For this final week of Edward Gorey covers, I’ve pulled together all the stragglers I could find, covers he did that are later or not for Doubleday Anchor. The Rilke…

156: Gorey, Part II

156: Gorey, Part II

September 23, 2013

Last week I looked at a chunk of Anchor Doubleday paperbacks from the 1950s and 60s with covers by Edward Gorey. You can see them and read it HERE. Last…

155: Gorey, Part I

155: Gorey, Part I

September 16, 2013

One of the great things about working at a bookstore is you start to notice more and more quirky little things about books, stuff that only the week before passed…

149: Arabic Spines

149: Arabic Spines

July 22, 2013

While in Palestine I visited over a dozen libraries and archives, and got to take a look at an entire world of books that was previously unknown to me. One…

144: Fontana Africa, part 1

144: Fontana Africa, part 1

June 10, 2013

While hunting for books in the Heinemann African Writers Series (by far the most expansive collection of writing from Africa in English, and interestingly designed covers to boot!) I began…

131: <em>Pilot Bails Out</em>

131: Pilot Bails Out

December 31, 2012

About a month ago my friend Cindy and I went to go see the jaw-dropping remake of Red Dawn (and that’s an entirely different story—wow, what an amazingly delusional Tea…

123: <em>Up From Slavery</em>

123: Up From Slavery

November 5, 2012

On my recent trip to whirlwind tour of the Midwest (or at least Chicago, Grand Rapids, and Milwaukee) I’ve been hitting up all the used bookstores I can find, looking…

122: <em>The Burden of Choice</em>

122: The Burden of Choice

October 8, 2012

Here’s another great find from the foreign language table at a regional bookfair, this one in Poughkeepsie, NY. I was immediately attracted to the book because of the nicely embossed…

121: Three Czech Books

121: Three Czech Books

October 1, 2012

In early Summer I went with friends from Book Thug Nation to a regional book sale in Pennsylvania. The sale was awesome, thousands and thousands of books packed into a…

109: Frantz Fanon, part IX

109: Frantz Fanon, part IX

July 9, 2012

Let’s start off the second installment of Fanon biographies with Jock McColloch’s Black Soul, White Artifact (Cambridge University, 1983), which takes the African mask metaphor further than any of the…

103: Frantz Fanon, part III

103: Frantz Fanon, part III

May 14, 2012

If Wretched of the Earth is Fanon’s manual for anti-colonial revolt, Black Skin, White Masks is the intellectual backbone behind it. Originally published in 1952, and based on his rejected…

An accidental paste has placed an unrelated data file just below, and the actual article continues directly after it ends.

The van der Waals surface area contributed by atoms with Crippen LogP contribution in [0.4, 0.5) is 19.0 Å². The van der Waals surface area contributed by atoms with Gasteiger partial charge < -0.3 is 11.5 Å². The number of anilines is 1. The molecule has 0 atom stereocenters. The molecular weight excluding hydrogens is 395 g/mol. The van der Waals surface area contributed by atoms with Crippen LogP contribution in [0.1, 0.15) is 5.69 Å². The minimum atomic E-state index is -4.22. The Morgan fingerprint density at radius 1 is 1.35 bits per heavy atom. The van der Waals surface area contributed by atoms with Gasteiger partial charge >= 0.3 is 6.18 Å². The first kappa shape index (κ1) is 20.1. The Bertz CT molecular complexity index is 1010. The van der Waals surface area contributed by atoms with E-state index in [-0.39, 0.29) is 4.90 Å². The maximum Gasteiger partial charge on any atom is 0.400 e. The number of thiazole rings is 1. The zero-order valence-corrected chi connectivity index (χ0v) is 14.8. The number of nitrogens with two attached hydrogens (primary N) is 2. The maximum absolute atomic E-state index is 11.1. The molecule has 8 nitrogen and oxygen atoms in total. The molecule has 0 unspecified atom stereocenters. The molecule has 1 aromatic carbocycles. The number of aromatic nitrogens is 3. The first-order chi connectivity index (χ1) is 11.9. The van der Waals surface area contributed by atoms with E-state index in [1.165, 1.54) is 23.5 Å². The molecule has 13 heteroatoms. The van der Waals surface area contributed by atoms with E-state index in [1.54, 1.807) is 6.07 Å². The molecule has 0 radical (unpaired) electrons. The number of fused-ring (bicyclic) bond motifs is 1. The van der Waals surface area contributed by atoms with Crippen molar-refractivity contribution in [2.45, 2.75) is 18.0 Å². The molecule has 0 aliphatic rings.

100: B. Traven, part X

100: B. Traven, part X

March 12, 2012

What better way to celebrate 100 posts about book covers than another batch of B. Traven designs! Here’s part ten of my features on Traven, this time adding 34 more…

98: <em>Black Power</em>

98: Black Power

February 27, 2012

Working on the Angela Davis covers has got me thinking about representations of Black liberation. In particular, I’ve been trying to sort out and understand the surprisingly successful cover to…

96: Angela Davis, part II

96: Angela Davis, part II

February 6, 2012

Onward to the Angela Davis pamphlets! Because these have been produced by a diverse collection of publishers and activist groups, the design is much broader and more interesting than the…

94: Penguin Political Leaders

94: Penguin Political Leaders

January 23, 2012

I’ve never hidden my admiration for the sheer volume of creativity, thoughtful illustration, and sharp design that has gone into the production of Penguin Books, especially from the 1950s through…

93: Kronstadt, part IV

93: Kronstadt, part IV

January 16, 2012

My friend R. Marut in London has come through again with some more books I had missed, so here are the last three Kronstadt covers. First is this handsome Freedom…

91: Kronstadt, part II

91: Kronstadt, part II

January 1, 2012

I wanted to start this week off with a counterpoint to last weeks generally pro-Kronstadt sailor covers. To the left is the cover of Kronstadt by Lenin and Trotsky, published…

90: Kronstadt, part I

90: Kronstadt, part I

December 26, 2011

This week’s post is inspired by the book to the right, which I came across on Alec’s bookshelf during a recent visit to Pittsburgh. Emanuel Pollack’s The Kronstadt Rebellion (New…

88: Updates

88: Updates

December 12, 2011

Every once in awhile I need to catch my breath from doing these covers, and that’s a good moment to go back and fill in any missing pieces and odds…

81: <em>Fizz</em>

81: Fizz

October 24, 2011

This week I’m going to jump back to Germany in the 60s and 70s, and look at Fizz, an antiauthoritarian political paper which split with Agit 883. Editors from Agit…

80: <em>New Anarchist Review</em>

80: New Anarchist Review

October 17, 2011

About three years back I bought a small collection of cheap, but relatively handsome, UK Anarchist pamphlets under the title New Anarchist Review. They stretched from 1984 into the early…